P15 Children’s use of target/masker F0 contour differences during speech-in-speech recognition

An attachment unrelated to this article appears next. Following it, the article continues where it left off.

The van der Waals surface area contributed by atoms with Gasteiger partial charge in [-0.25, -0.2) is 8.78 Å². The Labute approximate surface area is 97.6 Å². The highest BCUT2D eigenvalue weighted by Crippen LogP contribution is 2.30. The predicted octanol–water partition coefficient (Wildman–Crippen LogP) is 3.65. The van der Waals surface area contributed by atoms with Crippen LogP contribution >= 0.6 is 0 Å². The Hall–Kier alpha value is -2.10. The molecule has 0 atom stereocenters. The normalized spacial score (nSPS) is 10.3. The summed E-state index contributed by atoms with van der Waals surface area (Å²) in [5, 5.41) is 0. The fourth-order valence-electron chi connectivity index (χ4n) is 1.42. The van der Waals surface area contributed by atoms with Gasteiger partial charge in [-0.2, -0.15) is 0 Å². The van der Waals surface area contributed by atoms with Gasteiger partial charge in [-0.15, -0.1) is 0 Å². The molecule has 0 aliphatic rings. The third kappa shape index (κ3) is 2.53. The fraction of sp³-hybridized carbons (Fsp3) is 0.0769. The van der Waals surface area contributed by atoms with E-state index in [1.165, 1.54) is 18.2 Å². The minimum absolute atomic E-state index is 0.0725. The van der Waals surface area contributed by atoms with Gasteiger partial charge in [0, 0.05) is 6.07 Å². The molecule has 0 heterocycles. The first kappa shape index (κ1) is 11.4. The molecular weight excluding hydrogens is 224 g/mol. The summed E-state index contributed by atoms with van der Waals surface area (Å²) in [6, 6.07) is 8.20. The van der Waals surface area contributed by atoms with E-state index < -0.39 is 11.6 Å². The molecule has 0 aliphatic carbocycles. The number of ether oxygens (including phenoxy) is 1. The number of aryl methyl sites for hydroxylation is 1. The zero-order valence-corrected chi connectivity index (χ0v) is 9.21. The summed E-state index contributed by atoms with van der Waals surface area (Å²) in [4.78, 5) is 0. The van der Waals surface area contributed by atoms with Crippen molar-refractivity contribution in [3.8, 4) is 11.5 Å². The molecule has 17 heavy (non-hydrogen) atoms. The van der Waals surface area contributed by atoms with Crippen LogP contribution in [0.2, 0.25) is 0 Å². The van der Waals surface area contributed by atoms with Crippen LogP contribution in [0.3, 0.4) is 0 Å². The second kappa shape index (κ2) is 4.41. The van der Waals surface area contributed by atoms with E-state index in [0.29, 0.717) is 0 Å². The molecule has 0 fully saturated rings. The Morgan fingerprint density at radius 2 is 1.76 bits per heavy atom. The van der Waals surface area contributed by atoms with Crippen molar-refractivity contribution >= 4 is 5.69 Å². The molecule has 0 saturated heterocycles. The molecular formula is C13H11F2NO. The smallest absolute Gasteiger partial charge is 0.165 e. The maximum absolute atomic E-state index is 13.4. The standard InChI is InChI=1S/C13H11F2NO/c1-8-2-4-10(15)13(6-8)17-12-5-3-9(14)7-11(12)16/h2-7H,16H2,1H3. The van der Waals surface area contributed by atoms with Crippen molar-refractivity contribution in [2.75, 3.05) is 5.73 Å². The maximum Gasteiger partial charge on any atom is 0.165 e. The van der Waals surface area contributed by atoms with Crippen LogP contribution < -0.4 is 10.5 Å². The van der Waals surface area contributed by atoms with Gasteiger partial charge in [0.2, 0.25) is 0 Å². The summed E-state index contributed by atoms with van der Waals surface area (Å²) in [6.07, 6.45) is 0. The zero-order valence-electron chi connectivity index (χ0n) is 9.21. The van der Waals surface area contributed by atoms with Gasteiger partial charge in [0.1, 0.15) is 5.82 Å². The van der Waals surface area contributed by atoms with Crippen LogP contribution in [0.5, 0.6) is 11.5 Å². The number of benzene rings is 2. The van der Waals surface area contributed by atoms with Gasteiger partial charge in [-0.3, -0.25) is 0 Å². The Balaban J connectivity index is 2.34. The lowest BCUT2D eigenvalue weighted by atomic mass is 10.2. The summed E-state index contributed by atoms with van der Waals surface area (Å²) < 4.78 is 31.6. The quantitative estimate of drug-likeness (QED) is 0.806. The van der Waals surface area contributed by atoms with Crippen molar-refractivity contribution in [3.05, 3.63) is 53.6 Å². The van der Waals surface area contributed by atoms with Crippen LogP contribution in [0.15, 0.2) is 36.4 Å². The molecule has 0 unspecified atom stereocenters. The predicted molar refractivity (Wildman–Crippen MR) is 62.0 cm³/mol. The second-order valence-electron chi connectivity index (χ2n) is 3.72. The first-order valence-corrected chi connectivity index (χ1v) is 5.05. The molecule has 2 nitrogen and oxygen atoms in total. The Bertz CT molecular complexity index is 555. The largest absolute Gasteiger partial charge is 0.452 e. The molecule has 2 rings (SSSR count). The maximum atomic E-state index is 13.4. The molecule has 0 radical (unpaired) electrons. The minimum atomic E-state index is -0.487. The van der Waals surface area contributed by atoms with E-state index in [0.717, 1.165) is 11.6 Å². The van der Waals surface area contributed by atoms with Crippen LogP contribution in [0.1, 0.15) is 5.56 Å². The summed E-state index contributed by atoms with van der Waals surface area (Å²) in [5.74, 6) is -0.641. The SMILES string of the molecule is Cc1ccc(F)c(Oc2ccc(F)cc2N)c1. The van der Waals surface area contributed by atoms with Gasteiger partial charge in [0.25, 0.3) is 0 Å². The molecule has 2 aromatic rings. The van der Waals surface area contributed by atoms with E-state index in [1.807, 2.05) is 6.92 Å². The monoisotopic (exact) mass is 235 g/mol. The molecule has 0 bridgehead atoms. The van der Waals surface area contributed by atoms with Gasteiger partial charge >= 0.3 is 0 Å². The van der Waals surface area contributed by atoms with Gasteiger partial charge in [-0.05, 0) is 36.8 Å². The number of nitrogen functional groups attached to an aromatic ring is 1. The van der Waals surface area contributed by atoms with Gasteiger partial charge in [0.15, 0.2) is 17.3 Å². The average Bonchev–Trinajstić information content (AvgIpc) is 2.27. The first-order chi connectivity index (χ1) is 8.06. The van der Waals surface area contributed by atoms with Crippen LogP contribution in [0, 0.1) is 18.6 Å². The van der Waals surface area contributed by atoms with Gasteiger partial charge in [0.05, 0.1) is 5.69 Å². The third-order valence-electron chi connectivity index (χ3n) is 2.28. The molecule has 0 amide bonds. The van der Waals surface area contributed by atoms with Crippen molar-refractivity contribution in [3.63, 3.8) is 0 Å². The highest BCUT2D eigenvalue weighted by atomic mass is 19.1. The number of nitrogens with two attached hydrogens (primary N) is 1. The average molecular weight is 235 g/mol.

This study investigated the extent to which children (n = 98, ages 5-17 yrs) can take advantage of differences in fundamental frequency (F0) contour to improve speech-in-speech recognition. F0 contour refers to the natural variation, or rise and fall, of F0 within an utterance. While talker differences in mean F0 can improve speech-in-speech recognition for adults, children’s ability to use mean F0 differences remains immature into adolescence. One explanation for this age effect is that children may rely more than adults on dynamic, time-varying acoustic cues that contain redundant information. Examining F0 benefit in children, Flaherty et al. [2019, Ear Hear. 40(4):927; 2021, JSHLR 64(1):206] carefully controlled voice characteristics to isolate effects of mean F0, leaving F0 contours of the utterances unaltered. In natural speech, F0 co-varies with duration and intensity. Children’s ability to segregate target from masker speech was expected to improve as a function of the magnitude of time-varying differences in F0. In the present study, sentence recognition was measured adaptively in a two-female-talker speech masker. Both target and masker sentences were recorded with either neutral, flat, or exaggerated F0 contours. Adults (n=30) were also tested as a measure of mature performance. The results revealed that children’s sentence recognition was impacted by differences in F0 contour depth between competing talkers, but the pattern of results differed between children and adults. While both children and adults benefitted to a similar degree when the target speaking style was Flat, age effects were observed in conditions with neutral and exaggerated speaking styles. Contrary to our hypothesis, children did not show a consistent benefit when the speaking style was exaggerated, but instead often showed a decrement in performance. This may reflect that the sentences with an exaggerated F0 contour have F0 trajectories that are less predictable, thus increasing stimulus uncertainty and making speech-in-speech recognition more difficult for children. Overall, the observed age effects in the current study do not appear to be due to limitations in children’s ability to use F0 contour differences in general, but are likely related to the perceptual salience of the target contour relative to the masker. This suggests that the use of F0 contour depth differences as a segregation cue during speech recognition develops relatively early compared to the use of mean F0 difference between target/masker speech (Flaherty et al., 2019; 2021). However, the results indicate that the magnitude of benefit for children depends on the predictability of the F0 contours in question.